HIGH As with any mini-game collection, having a great time with my loved ones.
LOW Well that got boring quick.
WTF Does Sega really think us Americans are such trashy slobs that we have empty tissue boxes just piled up around the house?
For a long time now, the Wii has been characterized—with a healthy amount of derision—as the home of one genre in particular: the mini-game collection. In any given game retailer the Wii software shelves are lined with countless entries in the genre, with only a handful being worth the disc they're printed on. Perhaps this is the result of an industry uncertain of how to approach the new controller technology. Another possible explanation is that Nintendo set the pace themselves, considering the Wii still ships with not one, but two mini-game collections in the box, and the big N has hardly shied away from adding to that number in retail. Let's Tap! is Sega's attempt at cashing in on this runaway trend, and it stands simultaneously as one of the best and worst examples on the system.
As suggested by its title, Let's Tap! has a unique control method. Rather than waggling the Wiimote around or using the infrared pointer, players are instructed to lay their controllers button-side-down on an empty box. Let's Tap! insists that tissue boxes are ideal, but I found cereal boxes to be much more effective. Once appropriately situated, players interact with the game by lightly tapping the box, with the vibrations being picked up by the Wiimote, and that's all there is to it.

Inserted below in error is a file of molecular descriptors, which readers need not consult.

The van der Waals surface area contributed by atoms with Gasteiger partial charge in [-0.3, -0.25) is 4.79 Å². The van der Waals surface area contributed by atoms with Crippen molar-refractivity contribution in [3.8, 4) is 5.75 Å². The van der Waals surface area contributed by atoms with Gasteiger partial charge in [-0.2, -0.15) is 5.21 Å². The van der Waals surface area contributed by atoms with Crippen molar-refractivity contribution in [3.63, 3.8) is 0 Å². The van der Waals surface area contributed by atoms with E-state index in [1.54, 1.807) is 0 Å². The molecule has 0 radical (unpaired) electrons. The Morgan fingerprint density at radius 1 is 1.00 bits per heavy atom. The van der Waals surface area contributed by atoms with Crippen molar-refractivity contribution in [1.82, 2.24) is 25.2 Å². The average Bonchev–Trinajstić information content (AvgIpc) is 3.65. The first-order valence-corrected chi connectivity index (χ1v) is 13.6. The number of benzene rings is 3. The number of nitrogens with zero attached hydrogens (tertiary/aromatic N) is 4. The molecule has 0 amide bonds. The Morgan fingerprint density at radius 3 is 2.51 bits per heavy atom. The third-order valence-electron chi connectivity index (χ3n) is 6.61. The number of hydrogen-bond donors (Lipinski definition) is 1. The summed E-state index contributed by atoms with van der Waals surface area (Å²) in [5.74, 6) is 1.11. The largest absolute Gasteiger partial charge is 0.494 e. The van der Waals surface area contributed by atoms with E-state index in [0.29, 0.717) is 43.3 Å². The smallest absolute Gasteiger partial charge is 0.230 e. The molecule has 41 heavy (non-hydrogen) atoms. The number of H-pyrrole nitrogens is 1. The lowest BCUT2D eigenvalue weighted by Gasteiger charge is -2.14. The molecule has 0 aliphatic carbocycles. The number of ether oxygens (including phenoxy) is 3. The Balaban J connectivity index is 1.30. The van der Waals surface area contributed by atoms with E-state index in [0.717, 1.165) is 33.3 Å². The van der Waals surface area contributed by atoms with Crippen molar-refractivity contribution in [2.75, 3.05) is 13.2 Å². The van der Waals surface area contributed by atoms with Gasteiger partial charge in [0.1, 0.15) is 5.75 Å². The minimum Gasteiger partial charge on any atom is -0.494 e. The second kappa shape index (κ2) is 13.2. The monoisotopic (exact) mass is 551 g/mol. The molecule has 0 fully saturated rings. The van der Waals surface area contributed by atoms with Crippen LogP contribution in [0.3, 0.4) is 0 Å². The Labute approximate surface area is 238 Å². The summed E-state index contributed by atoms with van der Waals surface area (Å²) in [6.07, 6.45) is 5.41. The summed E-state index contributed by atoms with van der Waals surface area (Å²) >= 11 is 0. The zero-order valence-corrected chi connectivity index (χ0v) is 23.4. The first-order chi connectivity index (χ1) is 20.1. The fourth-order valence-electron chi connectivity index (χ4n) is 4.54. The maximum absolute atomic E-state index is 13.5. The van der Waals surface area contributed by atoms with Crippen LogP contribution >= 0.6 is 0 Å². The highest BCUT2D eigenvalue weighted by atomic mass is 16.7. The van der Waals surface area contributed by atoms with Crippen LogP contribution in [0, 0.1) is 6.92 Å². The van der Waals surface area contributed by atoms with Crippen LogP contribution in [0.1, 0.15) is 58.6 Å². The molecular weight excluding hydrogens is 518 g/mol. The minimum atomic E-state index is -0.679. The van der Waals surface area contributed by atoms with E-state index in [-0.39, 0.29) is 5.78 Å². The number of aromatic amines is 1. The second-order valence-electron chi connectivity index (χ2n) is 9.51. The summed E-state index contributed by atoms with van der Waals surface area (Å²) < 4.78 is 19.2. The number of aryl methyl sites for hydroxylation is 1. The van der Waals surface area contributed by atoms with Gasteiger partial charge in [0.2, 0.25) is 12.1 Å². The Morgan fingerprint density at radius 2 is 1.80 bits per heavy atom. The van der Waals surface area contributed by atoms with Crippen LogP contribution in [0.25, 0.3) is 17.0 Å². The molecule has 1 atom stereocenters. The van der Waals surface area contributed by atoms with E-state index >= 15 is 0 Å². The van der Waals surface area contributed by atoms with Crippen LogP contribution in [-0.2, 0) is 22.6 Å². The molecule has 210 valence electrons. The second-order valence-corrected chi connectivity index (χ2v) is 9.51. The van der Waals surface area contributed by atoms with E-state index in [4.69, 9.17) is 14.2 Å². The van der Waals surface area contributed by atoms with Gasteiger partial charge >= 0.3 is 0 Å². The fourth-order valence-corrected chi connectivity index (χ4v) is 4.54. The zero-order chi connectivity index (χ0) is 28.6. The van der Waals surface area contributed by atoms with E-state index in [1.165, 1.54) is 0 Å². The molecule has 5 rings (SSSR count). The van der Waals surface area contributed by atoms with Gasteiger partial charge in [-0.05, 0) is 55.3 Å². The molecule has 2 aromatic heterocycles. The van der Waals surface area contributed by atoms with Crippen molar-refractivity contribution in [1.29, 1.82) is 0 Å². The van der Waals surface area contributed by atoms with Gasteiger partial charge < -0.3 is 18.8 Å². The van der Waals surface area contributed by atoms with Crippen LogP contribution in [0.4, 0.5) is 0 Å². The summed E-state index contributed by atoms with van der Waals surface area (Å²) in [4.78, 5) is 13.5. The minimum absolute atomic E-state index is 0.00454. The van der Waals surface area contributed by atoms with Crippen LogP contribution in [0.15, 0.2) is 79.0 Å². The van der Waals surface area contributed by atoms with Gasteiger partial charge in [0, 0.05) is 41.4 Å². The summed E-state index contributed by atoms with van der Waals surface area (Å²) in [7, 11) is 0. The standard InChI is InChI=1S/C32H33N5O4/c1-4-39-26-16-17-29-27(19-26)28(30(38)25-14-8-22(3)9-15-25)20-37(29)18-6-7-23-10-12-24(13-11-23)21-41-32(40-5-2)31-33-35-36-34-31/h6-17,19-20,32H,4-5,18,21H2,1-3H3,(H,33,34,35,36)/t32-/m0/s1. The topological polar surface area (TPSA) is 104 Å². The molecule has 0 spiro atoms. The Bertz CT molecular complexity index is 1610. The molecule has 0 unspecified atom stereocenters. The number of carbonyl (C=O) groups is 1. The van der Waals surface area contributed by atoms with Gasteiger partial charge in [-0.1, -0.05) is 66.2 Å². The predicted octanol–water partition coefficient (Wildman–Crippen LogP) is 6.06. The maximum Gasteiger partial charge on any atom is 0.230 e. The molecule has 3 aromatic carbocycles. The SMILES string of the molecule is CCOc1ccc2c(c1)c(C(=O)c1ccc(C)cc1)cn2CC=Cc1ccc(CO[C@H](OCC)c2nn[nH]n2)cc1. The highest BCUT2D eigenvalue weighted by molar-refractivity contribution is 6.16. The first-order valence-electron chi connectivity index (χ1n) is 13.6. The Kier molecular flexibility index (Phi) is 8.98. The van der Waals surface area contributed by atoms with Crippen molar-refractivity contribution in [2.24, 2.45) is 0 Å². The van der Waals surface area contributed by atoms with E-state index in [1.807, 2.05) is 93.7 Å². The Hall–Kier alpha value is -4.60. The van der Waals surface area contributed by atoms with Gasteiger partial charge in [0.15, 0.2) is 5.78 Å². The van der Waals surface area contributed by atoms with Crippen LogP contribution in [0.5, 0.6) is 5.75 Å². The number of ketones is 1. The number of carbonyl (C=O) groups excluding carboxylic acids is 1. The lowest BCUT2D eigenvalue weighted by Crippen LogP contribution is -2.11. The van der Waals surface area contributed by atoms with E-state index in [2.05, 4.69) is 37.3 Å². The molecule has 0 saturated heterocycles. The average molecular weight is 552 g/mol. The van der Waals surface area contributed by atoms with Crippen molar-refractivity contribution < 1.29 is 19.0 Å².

This has to be one of the most interesting utilizations of the Wiimote that I've seen so far. An out-of-the-box (pun unintended) controller deserves an equally out-of-the-box (I'm so sorry!) interpretation. While other developers repeatedly attempt the Wii's ability to track broad gestures and fail, Let's Tap! stands as an understated example of the controller's strengths. There's no risk of whapping other players with wild flailing, and no accidental trips to the menu from overzealous seven-year-olds accidentally mashing buttons during play. The most difficult thing about this control scheme is the simple matter of locating enough boxes to play on.
The collection's four games (well, five if we're counting the visualizer, but we're not) represent a pretty respectable spread of modes using this simple interface. Tap Runner is a race to the finish over a hazard-laden obstacle course; Rhythm Tap is a straightforward music game where players tap along to the beat; Silent Blocks is a sort of digital Jenga, where players must gently tap to extract blocks from an unstable tower; and Bubble Voyager comes in two flavors, with the single-player being a linear, star-collecting trip through a floating minefield and the multiplayer taking a top-down shooter approach, reminiscent of Asteroids.
While there were some initial worries about the Wiimote correctly interpreting such indirect signals, after a bit of calibration—including wrapping our heads around the new interfaces—Let's Tap! presented a solid experience. The game's various modes just worked, and once that had been established there was plenty of fun to be had. On top of that, Let's Tap! gave incentives to keep playing, with more stages being unlocked as the available ones were completed.